Landless Nobility also grants you +4 on charisma based checks made against residents from your homeland, and Apprentice-Criminal also doesn't require the 100 GP tithe, and grants +2 on intimidate checks (not to mention the other duties and benefits of being an apprentice). As an apprentice, you are required to comply with the demands of the mentor (DM's discretion).
Should you travel the path of the righteous man, you can give away your incredible wealth to those who need it, and go on quests to get more money to give to those in need. For those who don't go straight, hoard as much money as possible and take levels in rogue or similarly criminal classes that allow you to gain money more convenient ways ;) Spell casters with this immense starting wealth can afford armor that protects them better with less spell casting restriction, as well as magic items galore. The same goes for whatever path you take, especially first level, buy useful things- Potions of Healing, Potions of Invisibility, Etc.
This build works on the principles of: 1- your DM allowing d20 supplements (or any supplements at all) in a 3.5e campaign, and 2- Money. Ever wanted a horse at first level? Now you can buy a herd of Horses! Ever wanted to have magic armor (albeit pretty crappy armor) at first level? NOW YOU CAN! This makes the equipment buying process much... harder, because now you have so much you can afford that the book doesn't choose for you. Because you can start with 1,460 GP, after a couple lootings and pillages, you can afford a +1 magic item. Remember, Mercantile Background allows you to purchase an item for 25% cheaper than normal once per month. A +1 magic enchantment for a weapon costs 2000 GP, 25% less means it now costs 1500 GP. You already have 1460, snatch a weapon and some gold from a corpse and you can have a magic weapon at first level! (You'll also be broke, everything has a downside). Of course, if you multi-class into the Samurai detailed in Rokugan, you essentially get a free magic weapon, really the only reason you spend your money like this is because you intend to multi-class into something other than Samurai.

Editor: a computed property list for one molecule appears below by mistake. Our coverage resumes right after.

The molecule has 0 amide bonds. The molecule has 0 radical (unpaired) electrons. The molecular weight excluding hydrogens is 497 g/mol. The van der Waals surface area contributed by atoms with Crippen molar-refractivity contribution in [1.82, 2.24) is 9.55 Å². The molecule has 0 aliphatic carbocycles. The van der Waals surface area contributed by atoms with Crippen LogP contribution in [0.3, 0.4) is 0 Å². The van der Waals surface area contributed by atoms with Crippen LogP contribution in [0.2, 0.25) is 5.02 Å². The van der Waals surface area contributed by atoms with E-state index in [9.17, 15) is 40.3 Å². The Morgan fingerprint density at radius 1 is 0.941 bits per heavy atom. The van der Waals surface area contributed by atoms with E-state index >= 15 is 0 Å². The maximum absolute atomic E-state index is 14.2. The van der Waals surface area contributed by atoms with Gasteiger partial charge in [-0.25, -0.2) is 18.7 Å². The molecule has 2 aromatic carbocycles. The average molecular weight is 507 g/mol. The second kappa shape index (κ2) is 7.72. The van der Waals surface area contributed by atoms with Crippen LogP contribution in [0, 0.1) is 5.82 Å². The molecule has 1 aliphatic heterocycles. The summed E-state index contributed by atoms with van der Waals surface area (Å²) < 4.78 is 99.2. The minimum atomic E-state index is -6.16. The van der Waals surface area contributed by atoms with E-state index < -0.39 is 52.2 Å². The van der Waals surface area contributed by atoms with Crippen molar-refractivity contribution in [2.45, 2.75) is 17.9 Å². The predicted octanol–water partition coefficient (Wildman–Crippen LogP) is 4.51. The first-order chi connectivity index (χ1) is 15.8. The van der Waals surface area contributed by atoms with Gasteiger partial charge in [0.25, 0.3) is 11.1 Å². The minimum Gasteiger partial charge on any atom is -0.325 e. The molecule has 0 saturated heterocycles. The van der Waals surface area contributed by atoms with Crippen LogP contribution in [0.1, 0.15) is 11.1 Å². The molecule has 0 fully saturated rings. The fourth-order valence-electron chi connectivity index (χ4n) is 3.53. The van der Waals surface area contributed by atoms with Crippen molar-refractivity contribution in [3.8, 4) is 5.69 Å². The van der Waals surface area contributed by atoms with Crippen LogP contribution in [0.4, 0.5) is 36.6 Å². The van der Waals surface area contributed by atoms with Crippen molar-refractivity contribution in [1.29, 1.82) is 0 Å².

No matter what track you chose to follow, diplomacy and social feats/ skills/ abilities help to acquire more money. On the other hand, killing things really quickly also helps a lot. So either go balls deep into the realm of role playing, or follow up with a high damage and/ or "tanky" class. Mercantile background is useful for selling and buying things as well. A great multi-classing option is the version of Samurai found in the Rokugan Campaign Setting (however, with it's benefits, it has it's pitfalls). This Samurai version receives a free Katana (Mwk B@st@rd Sword) and Wakazashi (Mwk Short Sword), which can be turned into magic weapons at the cost of a few XP. However, you will have to follow the rules and restrictions of the Samurai, which are similar to those of a paladin.
really, the only immediate limitation is the price tag as the "good" magic items are too expensive. However, if you multi-class as something other than a human without actively increasing your aristocrat level (which is not worth it what-so-ever) , you receive multi-classing penalties. And if you multi-class into Samurai for the free magic weapons, you must follow the Samurai rules.
Money is powerful, however, the price is money's only natural predator, and the buyer is his own enemy. The player who has a potential 1460 GP will likely burn through their money very quickly, tempted by all of the possible buying options. Regardless of whether or not they do, remember, they are an apprentice. You can use this control their actions quite a bit. And if they choose to multi-class into Samurai, you can ensure they follow the rules ;)